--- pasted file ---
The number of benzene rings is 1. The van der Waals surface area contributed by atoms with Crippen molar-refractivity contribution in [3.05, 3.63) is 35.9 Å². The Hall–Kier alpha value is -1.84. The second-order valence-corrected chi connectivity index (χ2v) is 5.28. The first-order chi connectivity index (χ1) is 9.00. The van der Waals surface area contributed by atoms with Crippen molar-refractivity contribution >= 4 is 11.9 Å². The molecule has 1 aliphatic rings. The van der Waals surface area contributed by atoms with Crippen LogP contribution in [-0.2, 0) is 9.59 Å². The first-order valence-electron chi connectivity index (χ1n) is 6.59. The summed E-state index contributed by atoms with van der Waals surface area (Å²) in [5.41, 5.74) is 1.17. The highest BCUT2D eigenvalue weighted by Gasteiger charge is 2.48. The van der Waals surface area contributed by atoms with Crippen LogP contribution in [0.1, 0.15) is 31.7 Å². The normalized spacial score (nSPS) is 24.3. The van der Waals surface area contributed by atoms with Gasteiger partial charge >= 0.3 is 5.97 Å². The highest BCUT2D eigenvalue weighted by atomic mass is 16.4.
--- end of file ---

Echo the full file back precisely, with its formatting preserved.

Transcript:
The number of benzene rings is 1. The van der Waals surface area contributed by atoms with Crippen molar-refractivity contribution in [3.05, 3.63) is 35.9 Å². The Hall–Kier alpha value is -1.84. The second-order valence-corrected chi connectivity index (χ2v) is 5.28. The first-order chi connectivity index (χ1) is 9.00. The van der Waals surface area contributed by atoms with Crippen molar-refractivity contribution >= 4 is 11.9 Å². The molecule has 1 aliphatic rings. The van der Waals surface area contributed by atoms with Crippen LogP contribution in [-0.2, 0) is 9.59 Å². The first-order valence-electron chi connectivity index (χ1n) is 6.59. The summed E-state index contributed by atoms with van der Waals surface area (Å²) in [5.41, 5.74) is 1.17. The highest BCUT2D eigenvalue weighted by Gasteiger charge is 2.48. The van der Waals surface area contributed by atoms with Crippen LogP contribution in [0.1, 0.15) is 31.7 Å². The normalized spacial score (nSPS) is 24.3. The van der Waals surface area contributed by atoms with Gasteiger partial charge >= 0.3 is 5.97 Å². The highest BCUT2D eigenvalue weighted by atomic mass is 16.4.